“Once there was a boy who had to leave his home…and find another.”
The boy heads out to sea to days of darkness and some light. He has memories of his mother, and an apple tree grows in his teacup. Eventually he finds a safe place to land, and, later, he is joined by a new friend who’s got a pear tree.
Teacup is beautifully illustrated, with pictures that show the widest of blue open skies and clouds that change with a whisper. The words are sparse and lyrical and flow across the page.
It could be just a story about imaginary kids going off into the world for an adventure, right? But somehow it seems something more, a representation of the lives of refugees we see on the news, fleeing their homes with little more than a teacup, passing through unfamiliar and sometimes dark places, and hoping to find a calm place to set down roots and make a new life with new friends. Many children will know kids from school whose parents had to flee their homelands – why not start a conversation about a tough issue with this?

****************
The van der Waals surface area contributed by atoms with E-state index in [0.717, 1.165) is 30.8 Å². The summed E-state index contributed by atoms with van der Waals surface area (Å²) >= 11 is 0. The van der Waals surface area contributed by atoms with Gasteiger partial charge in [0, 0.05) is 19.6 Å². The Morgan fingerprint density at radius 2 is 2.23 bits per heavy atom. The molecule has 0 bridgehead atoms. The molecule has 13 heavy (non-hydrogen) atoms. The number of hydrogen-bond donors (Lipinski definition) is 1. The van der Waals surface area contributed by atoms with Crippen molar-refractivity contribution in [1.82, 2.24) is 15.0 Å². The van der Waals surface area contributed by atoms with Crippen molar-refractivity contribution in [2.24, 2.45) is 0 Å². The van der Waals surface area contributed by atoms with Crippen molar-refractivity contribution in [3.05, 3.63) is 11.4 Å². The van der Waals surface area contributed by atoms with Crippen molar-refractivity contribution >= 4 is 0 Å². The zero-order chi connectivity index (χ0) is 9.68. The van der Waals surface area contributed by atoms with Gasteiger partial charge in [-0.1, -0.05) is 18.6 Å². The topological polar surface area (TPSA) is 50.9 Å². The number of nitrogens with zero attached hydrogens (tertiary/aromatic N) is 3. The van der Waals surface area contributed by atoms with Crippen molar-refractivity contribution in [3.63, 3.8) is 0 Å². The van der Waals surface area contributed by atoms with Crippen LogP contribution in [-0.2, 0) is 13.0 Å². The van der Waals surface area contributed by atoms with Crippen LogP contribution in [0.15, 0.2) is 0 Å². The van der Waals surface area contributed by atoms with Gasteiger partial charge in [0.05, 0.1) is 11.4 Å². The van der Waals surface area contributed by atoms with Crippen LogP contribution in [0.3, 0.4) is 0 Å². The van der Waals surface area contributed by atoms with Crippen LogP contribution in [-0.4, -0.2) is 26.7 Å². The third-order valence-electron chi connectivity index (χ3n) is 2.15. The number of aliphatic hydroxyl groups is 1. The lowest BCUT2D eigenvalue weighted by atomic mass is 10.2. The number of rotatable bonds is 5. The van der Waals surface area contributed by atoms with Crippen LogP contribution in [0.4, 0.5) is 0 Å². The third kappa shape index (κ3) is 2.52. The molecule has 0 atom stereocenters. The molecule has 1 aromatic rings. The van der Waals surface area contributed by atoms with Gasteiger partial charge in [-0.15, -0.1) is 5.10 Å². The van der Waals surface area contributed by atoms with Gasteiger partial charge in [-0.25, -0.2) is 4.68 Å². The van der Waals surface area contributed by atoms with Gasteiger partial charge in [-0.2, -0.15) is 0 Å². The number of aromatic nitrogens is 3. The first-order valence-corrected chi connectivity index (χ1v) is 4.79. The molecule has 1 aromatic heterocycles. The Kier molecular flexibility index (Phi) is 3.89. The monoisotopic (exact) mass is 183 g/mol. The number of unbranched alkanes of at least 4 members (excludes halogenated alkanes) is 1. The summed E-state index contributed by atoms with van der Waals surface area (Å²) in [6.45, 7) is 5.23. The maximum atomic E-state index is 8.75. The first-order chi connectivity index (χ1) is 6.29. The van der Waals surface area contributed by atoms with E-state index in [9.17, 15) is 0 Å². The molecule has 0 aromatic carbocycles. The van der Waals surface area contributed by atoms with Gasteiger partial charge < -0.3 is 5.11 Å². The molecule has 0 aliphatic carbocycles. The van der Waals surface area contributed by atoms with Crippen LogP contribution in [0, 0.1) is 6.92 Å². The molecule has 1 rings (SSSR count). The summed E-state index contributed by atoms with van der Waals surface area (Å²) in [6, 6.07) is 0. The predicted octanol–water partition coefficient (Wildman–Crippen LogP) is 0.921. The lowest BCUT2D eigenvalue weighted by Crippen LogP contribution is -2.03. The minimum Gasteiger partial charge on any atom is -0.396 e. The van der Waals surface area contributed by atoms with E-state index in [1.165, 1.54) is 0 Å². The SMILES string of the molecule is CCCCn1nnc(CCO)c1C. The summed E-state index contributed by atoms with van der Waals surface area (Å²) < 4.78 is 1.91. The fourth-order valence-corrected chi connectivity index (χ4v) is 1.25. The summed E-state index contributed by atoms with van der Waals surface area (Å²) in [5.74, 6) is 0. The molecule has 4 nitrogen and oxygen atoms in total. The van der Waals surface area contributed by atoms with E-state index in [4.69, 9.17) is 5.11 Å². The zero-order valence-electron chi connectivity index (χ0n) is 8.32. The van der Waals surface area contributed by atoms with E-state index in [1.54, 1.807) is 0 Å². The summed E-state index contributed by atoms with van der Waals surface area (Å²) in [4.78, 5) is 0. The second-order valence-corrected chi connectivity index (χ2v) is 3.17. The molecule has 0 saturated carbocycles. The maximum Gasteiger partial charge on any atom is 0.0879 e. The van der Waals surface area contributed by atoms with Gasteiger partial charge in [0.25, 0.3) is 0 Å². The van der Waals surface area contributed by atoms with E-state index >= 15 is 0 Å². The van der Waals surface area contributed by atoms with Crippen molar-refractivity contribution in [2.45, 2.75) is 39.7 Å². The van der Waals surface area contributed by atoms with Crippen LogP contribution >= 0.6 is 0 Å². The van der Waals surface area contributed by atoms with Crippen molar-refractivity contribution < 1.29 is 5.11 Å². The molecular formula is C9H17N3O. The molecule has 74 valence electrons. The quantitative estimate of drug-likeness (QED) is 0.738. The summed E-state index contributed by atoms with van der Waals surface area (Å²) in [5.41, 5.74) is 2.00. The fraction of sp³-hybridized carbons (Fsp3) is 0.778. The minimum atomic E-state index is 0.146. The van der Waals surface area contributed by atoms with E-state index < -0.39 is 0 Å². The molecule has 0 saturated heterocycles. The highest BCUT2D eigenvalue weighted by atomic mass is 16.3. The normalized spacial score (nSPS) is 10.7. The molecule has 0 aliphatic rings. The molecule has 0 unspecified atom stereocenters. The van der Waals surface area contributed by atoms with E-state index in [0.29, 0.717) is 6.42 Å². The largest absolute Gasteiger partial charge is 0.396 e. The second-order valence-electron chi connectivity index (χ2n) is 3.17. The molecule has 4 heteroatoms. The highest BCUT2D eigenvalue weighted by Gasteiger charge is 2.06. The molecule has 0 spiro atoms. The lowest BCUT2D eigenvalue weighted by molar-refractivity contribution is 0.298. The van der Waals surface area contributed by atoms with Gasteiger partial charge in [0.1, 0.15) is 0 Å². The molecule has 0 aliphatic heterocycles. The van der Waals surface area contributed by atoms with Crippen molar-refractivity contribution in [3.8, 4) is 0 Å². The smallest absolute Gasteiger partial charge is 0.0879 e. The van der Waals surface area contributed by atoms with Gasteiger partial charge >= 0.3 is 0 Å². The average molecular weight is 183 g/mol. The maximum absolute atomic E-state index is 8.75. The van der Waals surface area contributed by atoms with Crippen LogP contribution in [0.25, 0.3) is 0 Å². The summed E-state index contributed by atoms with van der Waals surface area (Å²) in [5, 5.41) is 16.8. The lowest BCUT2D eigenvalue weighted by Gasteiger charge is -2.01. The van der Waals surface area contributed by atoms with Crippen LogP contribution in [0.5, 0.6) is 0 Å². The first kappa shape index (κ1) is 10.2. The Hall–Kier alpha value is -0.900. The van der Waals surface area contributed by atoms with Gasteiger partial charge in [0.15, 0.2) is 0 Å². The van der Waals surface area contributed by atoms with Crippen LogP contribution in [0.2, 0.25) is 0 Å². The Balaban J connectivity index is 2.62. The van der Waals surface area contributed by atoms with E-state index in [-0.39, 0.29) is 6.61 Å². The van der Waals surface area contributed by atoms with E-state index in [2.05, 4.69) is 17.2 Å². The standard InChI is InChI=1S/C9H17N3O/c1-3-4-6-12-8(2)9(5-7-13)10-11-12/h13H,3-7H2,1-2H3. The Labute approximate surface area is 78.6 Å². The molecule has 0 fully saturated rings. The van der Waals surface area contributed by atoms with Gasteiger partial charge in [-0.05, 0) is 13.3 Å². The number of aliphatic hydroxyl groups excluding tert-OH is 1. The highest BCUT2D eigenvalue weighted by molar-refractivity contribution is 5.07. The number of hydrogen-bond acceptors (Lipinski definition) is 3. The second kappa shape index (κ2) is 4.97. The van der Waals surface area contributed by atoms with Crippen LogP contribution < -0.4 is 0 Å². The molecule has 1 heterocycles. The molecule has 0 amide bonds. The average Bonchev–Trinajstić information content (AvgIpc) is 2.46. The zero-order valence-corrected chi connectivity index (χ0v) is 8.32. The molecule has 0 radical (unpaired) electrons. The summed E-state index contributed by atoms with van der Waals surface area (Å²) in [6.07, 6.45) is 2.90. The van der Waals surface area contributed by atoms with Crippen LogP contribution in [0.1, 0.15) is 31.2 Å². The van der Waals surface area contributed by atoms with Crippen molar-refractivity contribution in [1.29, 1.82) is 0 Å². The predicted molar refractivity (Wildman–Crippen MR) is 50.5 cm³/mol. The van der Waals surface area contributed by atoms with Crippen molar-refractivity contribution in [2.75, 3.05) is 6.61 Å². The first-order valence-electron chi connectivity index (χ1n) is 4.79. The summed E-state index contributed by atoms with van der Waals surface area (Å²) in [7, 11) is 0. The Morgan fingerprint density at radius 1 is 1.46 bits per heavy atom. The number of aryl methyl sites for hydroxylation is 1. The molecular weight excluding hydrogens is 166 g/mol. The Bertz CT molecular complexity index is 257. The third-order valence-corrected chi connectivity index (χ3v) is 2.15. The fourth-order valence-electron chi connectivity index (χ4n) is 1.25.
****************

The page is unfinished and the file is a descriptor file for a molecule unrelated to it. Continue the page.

You could follow it up with The Journey by Francesca Sanna. Amnesty International has endorsed this one. It might not work for the very youngest kids, but the illustrations are lovely and expressive and life-filled, even when the story is tragic. Older elementary and middle school students would also benefit from this book as part of a lesson. The format leaves a discussion wide open and might help kids understand what being a refugee means for so many — simply trying to protect your family and be safe somewhere. Anywhere. It’s a heavy topic, but so important now.
Teacup by Rebecca Young and Matt Ottley
The Journey by Francesca Sanna